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Letters to the Editor should be exclusive to The Globe and Mail. Include your name, address and daytime phone number. Try to keep letters to fewer than 150 words. Letters may be edited for length and clarity. To submit a letter by e-mail, click here:


Refugee bias

Re Trudeau's Refugee Bias Is Unjust (Nov. 26): We should heed Omer Aziz's advice to allow single male Syrian refugees into Canada.

I was once about to turn down a seemingly weak application to my department at the University of Waterloo. Luckily, I asked the registrar's office if they had any additional information on the applicant. It turned out that at age 8, he'd been evacuated, along with thousands of other children, from the extreme violence of the civil war in South Sudan to safety in an enormous refugee camp in Kenya.

Growing up alone in the camp, he received an education, acted as a mentor to other children, was a key member of a mediation team for settling disputes, and headed the poetry club, among other formal activities. It was a remarkable CV from the international college of hard knocks. We admitted him, and learned much from an exceedingly gentle human being along the way.

Surely, among the millions who have fled similar violence in Syria, there are thousands more like him who deserve a welcome here.

Greg Michalenko, Waterloo, Ont.


What's missing in this argument is common sense. For once, a politician is actually showing some by disallowing single, straight, male refugees. These seem to be the ones who are trying to kill us.

Sadly, a few bad apples spoil the whole bunch, and it causes us to be fearful of all of them.

S.J. White, Toronto


Royal reunion

Re Trudeau Meets The Queen – Again (Nov. 26): I was pleased to read the accounts of the meeting between Justin Trudeau and the Queen at Buckingham Palace. Good to know the Prime Minister didn't have to pay for the spins of the father.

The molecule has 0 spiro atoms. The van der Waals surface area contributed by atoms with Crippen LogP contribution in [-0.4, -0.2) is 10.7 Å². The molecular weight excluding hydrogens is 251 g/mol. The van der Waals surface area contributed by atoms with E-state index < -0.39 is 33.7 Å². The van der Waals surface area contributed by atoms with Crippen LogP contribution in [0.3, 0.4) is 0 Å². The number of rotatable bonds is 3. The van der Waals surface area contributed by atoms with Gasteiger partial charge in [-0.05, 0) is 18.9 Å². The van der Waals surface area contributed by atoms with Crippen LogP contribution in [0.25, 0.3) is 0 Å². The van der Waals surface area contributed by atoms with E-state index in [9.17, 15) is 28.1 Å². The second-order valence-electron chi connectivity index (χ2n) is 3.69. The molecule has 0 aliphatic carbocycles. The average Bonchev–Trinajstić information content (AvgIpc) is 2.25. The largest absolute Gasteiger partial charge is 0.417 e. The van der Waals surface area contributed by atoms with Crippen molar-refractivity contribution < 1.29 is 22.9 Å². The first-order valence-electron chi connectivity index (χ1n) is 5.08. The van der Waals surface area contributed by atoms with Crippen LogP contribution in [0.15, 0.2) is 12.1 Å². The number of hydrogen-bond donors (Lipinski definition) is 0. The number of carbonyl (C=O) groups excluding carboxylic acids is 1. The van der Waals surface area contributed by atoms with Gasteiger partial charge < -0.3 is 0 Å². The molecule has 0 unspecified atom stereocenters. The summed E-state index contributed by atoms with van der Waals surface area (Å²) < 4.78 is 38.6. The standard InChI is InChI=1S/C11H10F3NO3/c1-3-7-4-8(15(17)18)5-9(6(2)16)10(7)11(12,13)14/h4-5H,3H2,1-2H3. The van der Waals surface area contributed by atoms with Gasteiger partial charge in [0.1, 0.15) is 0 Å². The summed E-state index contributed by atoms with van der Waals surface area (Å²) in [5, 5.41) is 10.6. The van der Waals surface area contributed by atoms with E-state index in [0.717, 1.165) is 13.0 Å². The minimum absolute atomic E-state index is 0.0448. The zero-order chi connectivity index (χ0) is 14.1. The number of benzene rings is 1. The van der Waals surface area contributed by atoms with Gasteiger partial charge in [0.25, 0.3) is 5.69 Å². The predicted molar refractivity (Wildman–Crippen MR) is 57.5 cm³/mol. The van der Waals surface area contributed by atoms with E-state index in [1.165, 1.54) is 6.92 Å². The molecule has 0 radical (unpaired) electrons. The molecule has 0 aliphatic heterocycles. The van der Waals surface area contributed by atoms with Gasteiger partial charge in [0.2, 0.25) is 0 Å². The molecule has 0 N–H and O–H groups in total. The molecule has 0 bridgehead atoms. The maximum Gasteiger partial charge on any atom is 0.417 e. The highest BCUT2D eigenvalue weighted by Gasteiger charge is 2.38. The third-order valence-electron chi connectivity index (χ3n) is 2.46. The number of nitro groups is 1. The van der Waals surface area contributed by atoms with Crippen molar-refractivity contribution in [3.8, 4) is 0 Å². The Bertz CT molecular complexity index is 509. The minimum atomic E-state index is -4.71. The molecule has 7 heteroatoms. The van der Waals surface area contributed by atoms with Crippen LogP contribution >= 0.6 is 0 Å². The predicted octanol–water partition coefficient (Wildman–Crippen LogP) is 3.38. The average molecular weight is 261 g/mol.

Norman Brown, Hamilton


Racist and leaders

Re Schooling Wilson (editorial, Nov. 26): Judging historical figures by applying the standards of today is problematic. We have to consider the context of the times when racism and other prejudices were commonplace.

This should not be an excuse, but it helps to explain why someone may have had such views.

Important world leaders may, as individuals, not have been admirable. Winston Churchill was a great world leader, but he also advocated eugenics, called blacks by deplorable names and fought to deny them freedom and democracy.

Churchill and Wilson were racist but they also achieved great things. Their achievements do not excuse their racism, nor does their racism diminish the importance of their achievements.

Reiner Jaakson, Oakville, Ont.


The charge against Woodrow Wilson is not just that he embodied the racism of his time but that he actively led it as president of the United States by imposing segregation on the civil service, reversing the gains that blacks had made since the civil war and demoting those who had reached fairly high positions.

The discussion at Princeton (where the board of trustees is now considering the matter) is thus more complex and significant than judging past conventions by present standards.

Neville Thompson (PhD, history, Princeton); London, Ont.


Capacity to intrude